Buddhism teaching

Did Jesus recover Buddha’s teaching?

The four views experienced by Guatama Siddhartha underlie all Buddhist teachings. According to the story, Siddhartha (or as he came to be known, Buddha) lived a luxurious existence until the day he left his palace and “in quick succession met a young child full of energy and joy, followed by an old and a decrepit man who was in a lot of pain… a younger man who was very sick and clearly approaching death… [and] a funeral procession carrying a rotting corpse.[1] As a result of his experiences, Siddhartha embarked on a spiritual quest, eventually coming to the conclusion that the main problem is human need.[2] The ultimate goal of Buddhism is nirvana, “to eliminate all desires or cravings, and thus escape from suffering”.[3]
Christianity and Buddhism offer very different perspectives on the nature of reality, what is wrong, and what action to take in response. Click to tweet

Jesus, during his ministry, addressed the same topics of aging, sickness, death and need identified by Buddhism, but had a very different response. First, Jesus recognized people’s needs and miraculously healed people of their earthly afflictions, even raising the dead.[4] When Buddha was in a similar position, he did not heal the afflicted but rather taught them that they should accept suffering as a reality and attempt to attain nirvana.[5] Even when Jesus did not seek to solve all problems, he taught that comfort could be found not by denying need, but by relying on God’s goodness and trusting that God will care for his people. Jesus said:

“If God so clothes the grass of the field, which is alive today and tomorrow is thrown into the furnace, will he not clothe you much more? Man of little faith! (Matthew 6:30)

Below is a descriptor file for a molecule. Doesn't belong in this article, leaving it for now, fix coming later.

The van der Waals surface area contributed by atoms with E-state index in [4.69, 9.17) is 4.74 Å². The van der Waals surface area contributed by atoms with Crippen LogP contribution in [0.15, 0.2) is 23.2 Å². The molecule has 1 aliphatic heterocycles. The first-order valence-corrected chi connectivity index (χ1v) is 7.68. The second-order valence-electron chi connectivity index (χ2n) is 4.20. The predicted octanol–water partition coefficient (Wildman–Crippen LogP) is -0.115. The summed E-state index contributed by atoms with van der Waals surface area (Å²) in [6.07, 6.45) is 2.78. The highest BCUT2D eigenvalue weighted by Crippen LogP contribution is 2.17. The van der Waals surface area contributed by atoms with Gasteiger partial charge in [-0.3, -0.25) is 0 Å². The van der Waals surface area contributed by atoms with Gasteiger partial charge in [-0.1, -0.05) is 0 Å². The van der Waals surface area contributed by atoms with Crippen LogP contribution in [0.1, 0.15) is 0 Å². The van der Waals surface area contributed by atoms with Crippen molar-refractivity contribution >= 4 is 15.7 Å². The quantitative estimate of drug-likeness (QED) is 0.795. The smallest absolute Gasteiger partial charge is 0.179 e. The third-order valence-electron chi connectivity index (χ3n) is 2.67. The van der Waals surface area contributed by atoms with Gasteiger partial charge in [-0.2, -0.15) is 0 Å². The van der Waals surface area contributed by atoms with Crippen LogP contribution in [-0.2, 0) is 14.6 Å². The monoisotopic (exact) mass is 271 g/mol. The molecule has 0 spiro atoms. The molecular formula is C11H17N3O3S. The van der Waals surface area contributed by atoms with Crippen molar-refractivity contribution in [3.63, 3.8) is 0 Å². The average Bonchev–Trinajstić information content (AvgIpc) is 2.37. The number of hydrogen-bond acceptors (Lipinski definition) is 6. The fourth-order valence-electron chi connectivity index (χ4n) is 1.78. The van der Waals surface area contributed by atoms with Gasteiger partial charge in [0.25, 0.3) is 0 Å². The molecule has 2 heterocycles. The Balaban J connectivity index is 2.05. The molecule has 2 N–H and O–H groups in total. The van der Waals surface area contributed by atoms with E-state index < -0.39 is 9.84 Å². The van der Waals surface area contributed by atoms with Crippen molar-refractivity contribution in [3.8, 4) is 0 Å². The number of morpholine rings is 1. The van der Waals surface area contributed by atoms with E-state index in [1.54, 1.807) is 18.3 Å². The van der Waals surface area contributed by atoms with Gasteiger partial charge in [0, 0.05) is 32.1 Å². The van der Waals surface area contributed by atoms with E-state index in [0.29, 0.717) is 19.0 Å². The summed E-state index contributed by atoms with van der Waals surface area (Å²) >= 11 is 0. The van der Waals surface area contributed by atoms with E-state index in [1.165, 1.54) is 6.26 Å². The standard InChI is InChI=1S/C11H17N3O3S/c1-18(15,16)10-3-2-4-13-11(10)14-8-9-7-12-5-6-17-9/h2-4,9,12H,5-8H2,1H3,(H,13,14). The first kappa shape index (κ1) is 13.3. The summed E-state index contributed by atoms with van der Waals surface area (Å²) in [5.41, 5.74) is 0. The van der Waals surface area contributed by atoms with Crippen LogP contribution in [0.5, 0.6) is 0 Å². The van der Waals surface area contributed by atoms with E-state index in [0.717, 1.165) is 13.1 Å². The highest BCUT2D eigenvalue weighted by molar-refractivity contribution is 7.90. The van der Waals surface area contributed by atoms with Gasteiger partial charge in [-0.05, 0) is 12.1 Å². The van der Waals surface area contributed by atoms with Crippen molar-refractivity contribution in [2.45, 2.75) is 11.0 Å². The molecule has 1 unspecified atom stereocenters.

In fact, it is trust in God that distinguishes Christianity from Buddhism. While Buddha taught that it was each individual’s responsibility to attain nirvana, Jesus taught that Christians can rely on God’s mercy to overcome their worldly obstacles. Not only that, but Jesus spoke of a greater concern than temporal matters like aging or death: his relationship with his Creator. For Christians, need is not the main problem in life, but rather the sins that separate man from God. Fortunately, Jesus taught that through him one could be reunited with one’s Creator and in doing so render many earthly concerns moot:

“I am the resurrection and the life; whoever believes in me will live, even if he dies, and whoever lives and believes in me will never die. (John 11:25-26)

As Siddhartha spent a long journey seeking the truth, Jesus said:

“I am the way, the truth and the life.” (John 14:6)

It was by Jesus’ own authority that he claimed to perform miracles and forgive sins, and by Jesus’ authority that his disciples performed miracles,[6] just one of many instances where Jesus demonstrated divine status. Siddhartha claimed to have found wisdom through human reason alone, while Jesus claimed he was the source of special revelation from God (himself).

These two world religions offer very different perspectives on the nature of reality, what is wrong, and what action to take in response.

[1] Irving Hexam, Meet the religions of the world (Grand Rapids: Zondervan, 2019), 73.
[2] Douglas Groothuis, “Jesus and Buddha: Similarities and Differences,” February 3, 2014, YouTube video, 1:30:16, https://youtu.be/0lUB4P8XbqE.[3] Paul Cardoon, Christianity, cults and religions: a side-by-side comparison chart of 20 cults, religions and worldviews (Peabody: Rose Publishing, 2013), 13.
[4] See Matthew 4:23-24 and John 11.
[5] Douglas Groothuis, “Jesus and Buddha: similarities and differences”.
[6] Matthew 10:1.

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